# questions about led with small 3v batteries

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#### Shay

##### New Member
hi
so i bought this 3v LED and i'm going to power it with small watch 3v battery.
the first thought was to connect to 3V batteries (to get 6V) and then connect a 150 Resistor (6v-3v devided by 20/1000) to that and then to the LED
the miliamper for my battery (maxwell cr2032) is: Nominal Capacity (mAh)* 220

my question is how much time will that battery in average. hold that LED before it will have to be replaced ?
if we take the average 3v led lifespan.

(how do we even calculate that ?)

and if i will use 2 batteries and a resistor, will that double the lifespend of the led before the battery will have to be replaced ?

#### Shay

##### New Member
my guess and correct me if i'm wrong on average it will hold it for around 7h, and two batteries will hold it for 14h ?

#### alec_t

##### Well-Known Member
You have correctly calculated that with two 3V cells in series you have 6V and that with a 150Ω resistor 20mA will flow through a LED which has a 3V forward voltage. That 20mA also flows through both cells, so both will run down at the same rate. If each cell capacity is 220mAh (an optimistic figure) then the cell lifetime will theoretically be 220mAh/20mA = 11h for each cell. Expect somewhat less in practice.

#### Cicero

##### Active Member
No way, those batteries are not designed for that kind of 'high' (relatively speaking) current.

mAh ratings are not a 1-size-fits-all spec unfortunately. For example different batteries can handle current spikes better than others, etc etc. So even though 2 batteries may have the same mAh rating, they wont perform the same even under the same load conditions.

Those button batteries are meant to deliver very low currents (<200uA for example) for a very long time. If you're pulling a continuous 20mA, those batteries will hardly last any time at all. I'd be surprised if you get a couple of hours out of them, but there's no real way to know how they'll perform under those conditions without trying it.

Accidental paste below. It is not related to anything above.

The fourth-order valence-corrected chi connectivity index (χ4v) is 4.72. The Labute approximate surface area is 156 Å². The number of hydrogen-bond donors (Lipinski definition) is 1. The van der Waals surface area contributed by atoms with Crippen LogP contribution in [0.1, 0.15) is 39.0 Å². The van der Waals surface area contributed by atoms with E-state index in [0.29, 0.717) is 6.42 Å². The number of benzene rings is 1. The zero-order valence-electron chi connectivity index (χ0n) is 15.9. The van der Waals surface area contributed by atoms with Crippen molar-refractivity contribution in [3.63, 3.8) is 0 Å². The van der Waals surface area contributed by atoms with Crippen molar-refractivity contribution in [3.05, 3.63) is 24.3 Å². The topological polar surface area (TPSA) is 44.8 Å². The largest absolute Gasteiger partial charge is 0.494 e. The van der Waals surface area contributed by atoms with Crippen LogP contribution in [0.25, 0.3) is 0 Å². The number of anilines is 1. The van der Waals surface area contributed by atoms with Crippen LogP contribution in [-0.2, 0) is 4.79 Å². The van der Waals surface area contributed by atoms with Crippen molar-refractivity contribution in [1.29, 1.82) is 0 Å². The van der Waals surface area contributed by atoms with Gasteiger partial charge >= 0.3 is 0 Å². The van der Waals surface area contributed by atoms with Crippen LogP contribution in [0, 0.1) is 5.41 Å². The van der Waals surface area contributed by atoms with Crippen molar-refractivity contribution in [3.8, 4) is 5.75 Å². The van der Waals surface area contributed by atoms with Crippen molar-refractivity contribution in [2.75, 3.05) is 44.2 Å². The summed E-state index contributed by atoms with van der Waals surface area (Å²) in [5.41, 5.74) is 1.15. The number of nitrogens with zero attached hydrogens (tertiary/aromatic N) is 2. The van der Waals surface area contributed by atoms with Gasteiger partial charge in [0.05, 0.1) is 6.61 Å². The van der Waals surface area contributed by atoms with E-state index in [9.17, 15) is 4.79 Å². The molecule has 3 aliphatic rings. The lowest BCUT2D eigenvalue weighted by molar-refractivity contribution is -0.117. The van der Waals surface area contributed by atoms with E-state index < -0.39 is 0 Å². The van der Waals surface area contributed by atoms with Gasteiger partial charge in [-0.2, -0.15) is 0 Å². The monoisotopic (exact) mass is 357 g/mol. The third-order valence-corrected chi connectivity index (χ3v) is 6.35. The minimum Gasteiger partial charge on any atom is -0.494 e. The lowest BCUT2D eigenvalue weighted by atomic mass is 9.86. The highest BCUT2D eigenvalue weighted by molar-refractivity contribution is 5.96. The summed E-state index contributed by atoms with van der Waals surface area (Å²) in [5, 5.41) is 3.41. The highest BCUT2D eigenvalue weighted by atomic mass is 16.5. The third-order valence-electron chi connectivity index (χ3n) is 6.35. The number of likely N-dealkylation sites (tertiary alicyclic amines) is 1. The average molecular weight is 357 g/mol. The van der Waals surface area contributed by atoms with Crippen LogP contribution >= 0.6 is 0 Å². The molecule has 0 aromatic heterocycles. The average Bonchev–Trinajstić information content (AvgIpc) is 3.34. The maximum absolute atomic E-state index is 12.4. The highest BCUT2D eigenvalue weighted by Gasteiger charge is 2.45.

#### alec_t

##### Well-Known Member
Instead of "somewhat" in my post, perhaps I should have said "a lot".

#### Externet

##### Well-Known Member
You can always run the LED at 5 mA or less instead of pushing it to the limits of its capability and stressing the battery, shortening life.

#### MikeMl

##### Well-Known Member
You can always run the LED at 5 mA or less instead of pushing it to the limits of its capability and stressing the battery, shortening life.
I have used a Red Ultra-bright LED (Vf ~2V) as an on-off indicator on a battery-powered test box which is used outdoors. I found that at less than 1mA, the LED was still bright enough to tell if the equipment is turned on, even in bright sun...

#### audioguru

##### Well-Known Member
Why don't you l;ook at the datasheet of a cR2032 battery cell? it shows that it is designed for a 15k load which is a current of only 0.2mA, not 20mA which is 100 times more. The voltage drops as the battery discharges and its spec's are measured when it has dropped to 2V.

The manufacturer of your battery is Hitachi Maxell, not Maxwell and you will use two cells in series, not "to" cells.
A graph on the datasheet shows that with a load of 3.5mA then its mAh is only 160 then its voltage will be 2V in 160mAh/3.5mA= 45.7 hours. The graph does not show currents higher than 3.5mA where the mAh is dropping fast.

#### Colin

##### Active Member
Two mistakes above. Using 2 cells will not double the hours of illumination. It will be the same as one cell. Basically you are wasting one cell by heating the resistor.

#### audioguru

##### Well-Known Member
Using 2 cells will not double the hours of illumination. It will be the same as one cell.
No. The LED is 3V and the battery is also 3V. Will one tiny cell light the LED dimly for a few seconds before its voltage drops too low? Two cells produce 6V when new and slowly drop to 2V each when the LED will still produce plenty of light.
One cell= a few seconds. Two cells= an hour or two.

#### Colin

##### Active Member
One cell= a few seconds. Two cells= an hour or two.

Not really. I have a 3v keyhole torch with a white LED. It lasts for over 12 months when used a few nights a week for about 10 seconds looking for the keyhole and also as a torch.